i) Strengthen efforts to improve relations with the local communities surrounding the Park
Since 2006, the Park made efforts to initiate community conservation activities, in the framework of a UNESCO programme thanks to funding from the Italian Government. A Management Committee for Community Conservation (CGCC) has been established, grouping together the customary and administrative authorities of the three chieftaincies, and the local NGOs and associative groups. The 12 Community Conservation Committees (CCC) were reorganized into 13 groups surrounding the GNP. These CCC receive support in the preparation of proposals for the development of micro-projects and their implementation. These initiatives are beginning to bear fruit in terms of improvement in relations with the local communities. Currently, the Park focuses on the most frequently expressed concerns by the local community (health, education, access to markets). The mission considered that this corrective measure should be pursued.
j) Establish a trust fund for the rehabilitation of the Democratic Republic of the Congo (DRC) World Heritage properties
See the report on Kahuzi-BiegaNational Park (WHC-10/34.COM/7A.5)
The mission notes the importance of the DC for the integrity of the property, given that wildlife populations live there during part of the year. It felt concern regarding the issue of illegal mining in the DC and recommends that a conservation strategy be developed and implemented in the framework of the development of the zoning plan for the management plan of the Park. It considers that the very rapid evolution of this exploitation constitutes an important potential threat to the integrity of the property. In particular, the pertinence of a co-management approach for the DC based on the enhancement of wildlife should be analysed.
The mission worked together with the managers of the property on the preparation of the Statement of Outstanding Universal Value and proposed eight indicators for the desired state of conservation for removal from the List of World Heritage in Danger. The mission proposed quantifying these indicators, once the information of the new inventory, foreseen for May 2010, will be available.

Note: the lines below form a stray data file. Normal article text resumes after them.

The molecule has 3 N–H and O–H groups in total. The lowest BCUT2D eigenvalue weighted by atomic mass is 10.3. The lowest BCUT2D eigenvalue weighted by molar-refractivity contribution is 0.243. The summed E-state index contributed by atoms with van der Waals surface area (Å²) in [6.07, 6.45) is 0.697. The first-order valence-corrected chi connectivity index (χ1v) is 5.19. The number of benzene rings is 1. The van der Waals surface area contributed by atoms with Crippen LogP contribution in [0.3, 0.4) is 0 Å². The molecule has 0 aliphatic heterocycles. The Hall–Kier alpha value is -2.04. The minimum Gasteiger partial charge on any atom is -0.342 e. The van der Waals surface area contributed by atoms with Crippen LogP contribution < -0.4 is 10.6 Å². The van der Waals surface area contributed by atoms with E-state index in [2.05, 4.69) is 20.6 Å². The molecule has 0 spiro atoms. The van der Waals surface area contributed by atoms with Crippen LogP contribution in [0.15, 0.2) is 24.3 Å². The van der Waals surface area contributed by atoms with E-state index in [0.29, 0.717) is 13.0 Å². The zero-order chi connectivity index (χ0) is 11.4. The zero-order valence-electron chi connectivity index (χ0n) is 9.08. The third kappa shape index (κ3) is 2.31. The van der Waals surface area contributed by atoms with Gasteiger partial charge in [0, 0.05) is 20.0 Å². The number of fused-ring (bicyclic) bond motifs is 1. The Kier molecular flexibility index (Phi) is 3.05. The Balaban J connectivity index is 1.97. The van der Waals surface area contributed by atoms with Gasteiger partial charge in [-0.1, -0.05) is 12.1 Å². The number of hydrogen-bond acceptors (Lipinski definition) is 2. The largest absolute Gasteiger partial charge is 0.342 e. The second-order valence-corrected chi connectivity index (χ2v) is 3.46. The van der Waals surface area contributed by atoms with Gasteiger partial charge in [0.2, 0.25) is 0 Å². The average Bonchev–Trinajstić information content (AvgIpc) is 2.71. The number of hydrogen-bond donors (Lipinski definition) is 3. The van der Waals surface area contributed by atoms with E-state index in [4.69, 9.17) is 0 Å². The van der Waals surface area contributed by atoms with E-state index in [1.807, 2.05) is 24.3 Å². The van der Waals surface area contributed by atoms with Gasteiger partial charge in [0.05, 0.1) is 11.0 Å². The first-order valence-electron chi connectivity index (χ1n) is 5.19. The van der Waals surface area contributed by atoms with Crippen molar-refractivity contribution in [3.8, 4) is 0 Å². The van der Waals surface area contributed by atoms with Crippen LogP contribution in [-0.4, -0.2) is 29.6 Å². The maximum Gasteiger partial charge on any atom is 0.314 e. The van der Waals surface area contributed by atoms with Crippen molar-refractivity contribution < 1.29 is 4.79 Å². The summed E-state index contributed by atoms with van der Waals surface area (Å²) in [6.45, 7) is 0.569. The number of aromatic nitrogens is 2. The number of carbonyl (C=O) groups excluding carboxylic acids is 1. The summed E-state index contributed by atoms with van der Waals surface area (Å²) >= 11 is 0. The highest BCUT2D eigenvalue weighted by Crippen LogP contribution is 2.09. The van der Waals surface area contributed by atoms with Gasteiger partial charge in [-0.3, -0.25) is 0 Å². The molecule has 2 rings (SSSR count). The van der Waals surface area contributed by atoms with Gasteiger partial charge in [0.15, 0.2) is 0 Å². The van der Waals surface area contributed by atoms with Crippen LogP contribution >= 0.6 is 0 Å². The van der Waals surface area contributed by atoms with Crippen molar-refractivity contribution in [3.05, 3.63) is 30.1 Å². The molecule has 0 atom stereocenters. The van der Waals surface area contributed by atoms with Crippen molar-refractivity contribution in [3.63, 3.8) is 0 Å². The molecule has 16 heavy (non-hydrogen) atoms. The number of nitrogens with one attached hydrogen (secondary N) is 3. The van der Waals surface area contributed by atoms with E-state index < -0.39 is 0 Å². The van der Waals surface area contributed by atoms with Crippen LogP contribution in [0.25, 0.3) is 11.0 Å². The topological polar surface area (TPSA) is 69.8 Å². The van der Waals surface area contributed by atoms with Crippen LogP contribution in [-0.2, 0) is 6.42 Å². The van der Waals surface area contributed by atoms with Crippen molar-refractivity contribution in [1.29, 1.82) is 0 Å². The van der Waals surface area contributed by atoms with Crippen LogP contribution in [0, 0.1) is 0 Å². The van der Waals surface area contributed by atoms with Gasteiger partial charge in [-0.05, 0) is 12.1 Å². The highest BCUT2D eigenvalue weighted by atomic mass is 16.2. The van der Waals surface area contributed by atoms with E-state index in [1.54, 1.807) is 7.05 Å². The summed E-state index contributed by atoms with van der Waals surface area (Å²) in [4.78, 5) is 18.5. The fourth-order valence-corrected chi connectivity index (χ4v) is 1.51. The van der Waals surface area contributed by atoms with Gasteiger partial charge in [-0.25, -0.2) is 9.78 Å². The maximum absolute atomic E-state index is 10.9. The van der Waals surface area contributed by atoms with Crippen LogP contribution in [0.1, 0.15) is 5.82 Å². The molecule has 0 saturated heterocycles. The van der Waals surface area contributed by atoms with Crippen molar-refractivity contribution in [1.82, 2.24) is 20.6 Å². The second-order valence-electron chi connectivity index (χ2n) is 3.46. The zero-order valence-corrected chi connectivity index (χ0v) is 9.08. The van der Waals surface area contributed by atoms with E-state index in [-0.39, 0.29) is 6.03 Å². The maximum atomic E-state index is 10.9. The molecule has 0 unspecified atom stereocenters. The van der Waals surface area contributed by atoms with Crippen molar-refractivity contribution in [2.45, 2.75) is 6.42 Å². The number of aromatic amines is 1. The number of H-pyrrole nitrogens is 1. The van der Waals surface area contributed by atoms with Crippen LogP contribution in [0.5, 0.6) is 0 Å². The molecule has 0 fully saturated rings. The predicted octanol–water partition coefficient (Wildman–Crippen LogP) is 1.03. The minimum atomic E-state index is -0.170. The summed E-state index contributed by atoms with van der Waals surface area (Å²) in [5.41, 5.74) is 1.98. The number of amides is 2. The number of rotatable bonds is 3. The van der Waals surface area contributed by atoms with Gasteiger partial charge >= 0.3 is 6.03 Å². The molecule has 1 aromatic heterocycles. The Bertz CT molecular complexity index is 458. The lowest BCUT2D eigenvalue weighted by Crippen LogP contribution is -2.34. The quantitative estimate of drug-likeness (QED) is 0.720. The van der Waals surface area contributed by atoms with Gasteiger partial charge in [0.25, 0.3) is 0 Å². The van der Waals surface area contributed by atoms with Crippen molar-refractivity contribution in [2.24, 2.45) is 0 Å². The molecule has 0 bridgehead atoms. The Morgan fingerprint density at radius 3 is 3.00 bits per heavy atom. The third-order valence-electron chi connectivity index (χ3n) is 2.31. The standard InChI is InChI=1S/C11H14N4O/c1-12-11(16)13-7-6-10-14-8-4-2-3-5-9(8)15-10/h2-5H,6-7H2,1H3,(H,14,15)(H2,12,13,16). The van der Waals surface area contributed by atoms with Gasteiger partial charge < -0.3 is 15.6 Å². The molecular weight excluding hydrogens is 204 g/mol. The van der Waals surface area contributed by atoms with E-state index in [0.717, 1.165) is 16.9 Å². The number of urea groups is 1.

The mission concluded that the Outstanding Universal Value for which the GNP had been inscribed on the World Heritage List is greatly degraded but, with the probable exception of the Northern White Rhinoceros, it could be restored if adequate management measures for the Park are set up and maintained. The mission acknowledged the efforts undertaken by the ICCNPark managers in the conservation of the property, often at great personal risk to its officials. It considers that with the departure of the LRA from the zone, and the mobilization of important technical and financial means for the period 2010-2015, and if the up-dated corrective measures are enforced, conditions which would permit the removal of the property from the List of World Heritage in Danger could be attained in 2015.
The mission formulated a series of recommendations which are integrated into the draft decision to enable the restoration of the Outstanding Universal Value, by updating the corrective measures adopted by the Committee in 2006.
The World Heritage Centre and IUCN remain concerned about the state of the property. Despite the efforts of the managers of the property, the insecurity has made it difficult to implement the recommendations of the 2006 mission. The World Heritage Centre and IUCN are also very concerned by reports of the increasing involvement of the FARDC in poaching activities, and consider that urgent measures must be taken at the highest level by the State Party to remedy this situation.
The World Heritage Centre and IUCN support the conclusion of the mission to maintain GarambaNational Park on the List of World Heritage in Danger and to continue the application of the Reinforced Monitoring Mechanism.